This will isolate all your plugins, reload your website and if your website works fine again (maybe with some errors), then one of your plugins is at fault. It is important that you do not open your plugins page in the WordPress admin at this point, else you may end up deactivating all your plugins.

Once you have verified that one of the plugins is behind the WSOD, you can copy individual plugins from “plugins_old” to “plugins”. Reload your website after you copy each plugin back to your “plugins” folder. Once you know the plugin behind the WCOD you can begin to look into why.

Still doesn’t work? Maybe its a Theme?

For themes, the procedure is even simpler. Navigate to /wp-content/themes via FTP. Then rename the folder of the active theme. Next, open up your WP admin panel, and head to the Themes page. This will cause WP to fall-back to the default theme.

I did all of that and it still doesn’t work?

If you have done all the steps above and you are still getting the WCOD then please leave a comment below and I will be sure to help you where I can. Why not take a look at my WordPress Management Services. Get a WCOD – I will fix it!

23 April, 2013 — Snippets, WordPress

Check WordPress Version

You can’t assume everyone is running the latest version of WordPress. According to WordPress stats there are currently 6 different versions of WordPress people are using most, and I’m sure there will be many more they don’t know about!

WordPress Version from

WordPress Version from

Using version_compare

If you want your code to be backwards compatible, you can do the following code with conditionals by using:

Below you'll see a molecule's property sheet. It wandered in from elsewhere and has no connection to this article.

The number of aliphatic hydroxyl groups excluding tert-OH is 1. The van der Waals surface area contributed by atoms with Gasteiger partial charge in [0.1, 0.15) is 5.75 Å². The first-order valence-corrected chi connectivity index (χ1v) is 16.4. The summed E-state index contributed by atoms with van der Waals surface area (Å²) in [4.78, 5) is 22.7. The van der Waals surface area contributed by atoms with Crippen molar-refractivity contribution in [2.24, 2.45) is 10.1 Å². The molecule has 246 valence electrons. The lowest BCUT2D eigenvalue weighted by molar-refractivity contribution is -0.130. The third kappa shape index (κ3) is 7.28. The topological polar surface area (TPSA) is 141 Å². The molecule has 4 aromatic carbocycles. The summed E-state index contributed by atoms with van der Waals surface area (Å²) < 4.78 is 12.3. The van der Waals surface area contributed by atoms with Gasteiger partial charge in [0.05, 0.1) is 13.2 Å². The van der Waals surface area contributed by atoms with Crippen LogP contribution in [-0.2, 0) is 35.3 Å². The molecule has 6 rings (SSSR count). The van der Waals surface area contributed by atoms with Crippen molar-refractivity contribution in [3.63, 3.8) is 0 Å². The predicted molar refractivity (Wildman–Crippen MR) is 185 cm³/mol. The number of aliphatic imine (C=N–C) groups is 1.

function is_version($version = '3.5', $compare = '>=') {
        global $wp_version;

        if(version_compare($wp_version, $version, $compare)){
            return false;
        return true;

The code above will check that the current version of WordPress is compatible with the code you are trying to run. You can call the above function as follows:

if(is_version("3.4", ">="){
    // Code run here will only run on WordPress 3.4 and above.

You can read about version compare at

Use function_exists

Another easy way to find the version is to check for a function that was introduced after a certain release. For instance, post formats were introduced in 3.1. So to see if the installation is 3.1 or higher you could use something like:

    // 3.1 specific code

Photo Credit: WordPress

20 April, 2013 — Development, Tech, WordPress

WordPress Management Service

WordPress powers 17.6% of the world’s websites? If your website is powered by WordPress then this is the post for you!

What it’s all about?

Something has gone wrong...WordPress is used not only for personal bloggers but is increasingly been used by large companies to power their website. Whatever you use WordPress for your website is probably something that is close to you, but what happens if your website one day disappears? You don’t have a backup or the backup you do have is 2 weeks old!

This is where I am looking to help you! I have decided to offer a service to you where I will manage your website all for £9.99 per month!

I know what your thinking now… what will I get for £9.99 well here goes…

What you get for £9.99 / month

  • Daily Offsite Backups of your WordPress website
  • Updates of WordPress, Themes, and Plugins.
  • Monthly Website Security Audits
  • Monthly Website Optimisation
  • Uptime Monitor
  • Monthly Reports

Find out more about my Management services here.